Bitcoin’s popularity has increased exponentially over the past year, as cryptocurrency continues to go mainstream. However, not everyone is excited and optimistic about Bitcoin. Several governments have stepped in recently, as Bitcoin’s popularity and market cap have impacted fiat currency valuations. Feeling threatened with a lack of understanding of cryptocurrencies, some countries have gone as far as to put out-right bans on Bitcoin trading. With all the recent sweep of government regulations, we wanted to develop a visual that highlights the legality of Bitcoin by country.
In our visual, we wanted to highlight the globe and where each country stands on Bitcoin. Using a color legend, we created a range of Bitcoin legality that helps show the varying degrees of acceptance around the world. Green countries are legal Bitcoin markets. Orange represents neutral markets that are not outright legalizing Bitcoin, but do not have any major restrictions against the use of cryptocurrency. Light pink countries are restricted Bitcoin markets that may have lots of red-tape, regulations, and government attempts to slow the use of cryptocurrencies. Dark pink countries represent markets where Bitcoin has been made completely illegal and criminalized. Lastly, some countries have yet to comment on Bitcoin’s legality, which are represented by gray color.
In his book, The Dhandho Investor: The Low–Risk Value Method to High Returns, Mohnish Pabrai coined an investment approach known as "Heads I win; Tails I don't lose much." Q3 2021 hedge fund letters, conferences and more The principle behind this approach was relatively simple. Pabrai explained that he was only looking for securities with Read More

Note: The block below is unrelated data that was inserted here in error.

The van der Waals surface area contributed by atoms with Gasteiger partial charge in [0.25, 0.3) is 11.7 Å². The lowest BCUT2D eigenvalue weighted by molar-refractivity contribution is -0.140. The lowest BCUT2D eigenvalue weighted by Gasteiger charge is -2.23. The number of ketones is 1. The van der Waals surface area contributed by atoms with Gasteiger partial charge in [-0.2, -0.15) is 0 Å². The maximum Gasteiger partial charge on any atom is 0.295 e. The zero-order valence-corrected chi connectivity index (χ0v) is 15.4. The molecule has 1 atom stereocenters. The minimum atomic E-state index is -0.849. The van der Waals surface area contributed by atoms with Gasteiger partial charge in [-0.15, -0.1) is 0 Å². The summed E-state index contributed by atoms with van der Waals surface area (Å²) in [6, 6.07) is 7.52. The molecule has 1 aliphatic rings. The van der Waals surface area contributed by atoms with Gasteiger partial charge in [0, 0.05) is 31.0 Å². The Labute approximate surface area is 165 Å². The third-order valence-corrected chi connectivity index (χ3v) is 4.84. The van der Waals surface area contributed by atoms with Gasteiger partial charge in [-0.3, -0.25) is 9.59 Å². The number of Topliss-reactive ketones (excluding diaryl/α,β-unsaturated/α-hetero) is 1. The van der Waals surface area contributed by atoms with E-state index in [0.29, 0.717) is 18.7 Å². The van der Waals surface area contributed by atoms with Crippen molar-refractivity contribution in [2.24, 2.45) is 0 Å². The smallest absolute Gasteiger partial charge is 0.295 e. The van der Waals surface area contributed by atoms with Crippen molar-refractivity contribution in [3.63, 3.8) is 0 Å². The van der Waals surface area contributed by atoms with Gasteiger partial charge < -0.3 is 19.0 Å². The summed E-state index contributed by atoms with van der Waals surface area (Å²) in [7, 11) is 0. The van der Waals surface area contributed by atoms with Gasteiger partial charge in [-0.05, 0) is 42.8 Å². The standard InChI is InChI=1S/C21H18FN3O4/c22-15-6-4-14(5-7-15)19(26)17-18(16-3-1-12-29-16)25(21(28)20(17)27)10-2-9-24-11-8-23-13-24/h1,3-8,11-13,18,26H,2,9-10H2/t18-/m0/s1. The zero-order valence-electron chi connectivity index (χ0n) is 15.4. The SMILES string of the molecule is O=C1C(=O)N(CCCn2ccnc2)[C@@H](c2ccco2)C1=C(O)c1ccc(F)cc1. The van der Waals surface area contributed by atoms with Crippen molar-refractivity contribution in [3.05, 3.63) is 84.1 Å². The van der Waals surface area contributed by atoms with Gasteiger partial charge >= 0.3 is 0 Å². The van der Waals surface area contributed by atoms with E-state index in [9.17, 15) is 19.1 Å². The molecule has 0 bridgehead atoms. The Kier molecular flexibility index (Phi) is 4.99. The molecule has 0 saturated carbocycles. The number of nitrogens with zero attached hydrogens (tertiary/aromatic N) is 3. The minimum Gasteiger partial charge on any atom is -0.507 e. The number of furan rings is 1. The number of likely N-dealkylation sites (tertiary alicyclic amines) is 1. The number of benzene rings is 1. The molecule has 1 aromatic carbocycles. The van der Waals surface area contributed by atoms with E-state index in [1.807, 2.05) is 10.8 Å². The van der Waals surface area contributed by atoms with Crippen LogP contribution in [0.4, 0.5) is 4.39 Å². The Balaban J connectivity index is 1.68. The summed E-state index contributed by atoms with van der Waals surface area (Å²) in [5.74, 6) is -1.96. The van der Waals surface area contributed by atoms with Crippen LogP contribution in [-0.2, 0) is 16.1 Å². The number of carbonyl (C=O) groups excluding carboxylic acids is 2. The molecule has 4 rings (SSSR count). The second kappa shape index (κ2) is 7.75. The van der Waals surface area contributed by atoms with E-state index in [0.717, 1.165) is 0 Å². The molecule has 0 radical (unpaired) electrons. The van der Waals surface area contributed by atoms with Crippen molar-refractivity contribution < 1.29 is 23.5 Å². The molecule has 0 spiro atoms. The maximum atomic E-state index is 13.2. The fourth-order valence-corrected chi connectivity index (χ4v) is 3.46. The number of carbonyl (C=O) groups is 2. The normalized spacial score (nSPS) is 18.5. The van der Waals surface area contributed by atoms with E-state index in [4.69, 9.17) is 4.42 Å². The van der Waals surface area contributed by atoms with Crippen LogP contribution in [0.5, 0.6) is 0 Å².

Eastern Countries More Closed Off To Bitcoin Compared To West
As the visual shows, Eastern countries appear a lot more closed off to Bitcoin than their Western counterparts. Russia is currently the largest country to illegalize Bitcoin. However, China and South Korea are the latest two countries to step up their scrutiny and regulation of Bitcoin use. This has led to the recent sell off across the cryptocurrency market, as China and South Korea are two vital hotspots that have historically contributed a lot of trading liquidity to the emerging market. However, South Korean citizens are not going down without a fight. A recent petition to stop the cryptocurrency ban and fire government officials has exceeded 100,000 signatures.
North American and Western Europe are the most accepting regions for Bitcoin. The Middle East appears to be very divided on the topic of Bitcoin. Interestingly enough, Iraq, Iran, and Turkey are legal Bitcoin markets, while Afghanistan, Pakistan, Saudi Arabia, and Egypt have varying degrees of restrictions on the cryptocurrency.
There are currently 99 (40%) countries that have unrestricted Bitcoin laws, out of 246 total. Nearly seventeen countries, or 7% of the world, has either restricted or illegalized Bitcoin. Interestingly enough, 53% of the world has yet to comment on Bitcoin and the legality of its use within their countries. This is a risk for Bitcoin, as some of these undecided countries could eventually decide to place restrictions on cryptocurrencies.
Here is a breakdown of the chart, based on the global legality of Bitcoin out of 246 countries:
Legal and Neutral (Green and Orange): 99 Countries or 40% of World
Restricted (Light Pink): 7 Countries or 3% of World
Illegal (Dark Pink): 10 Countries or 4% of World
No Information (Gray): 130 Countries or 53% of World
Overall, a majority of the world still has yet to comment on the legality of Bitcoin. The emerging industry is still not fully understood by global regulators, which may explain why some countries have yet to comment on the movement. As time passes, countries that have remained on the sideline will eventually come out with a set of regulations that either approve Bitcoin’s use or illegalize the activity. Bitcoin’s rise in popularity continues to exceed expectations, but not all countries will see cryptocurrency in a favorable light.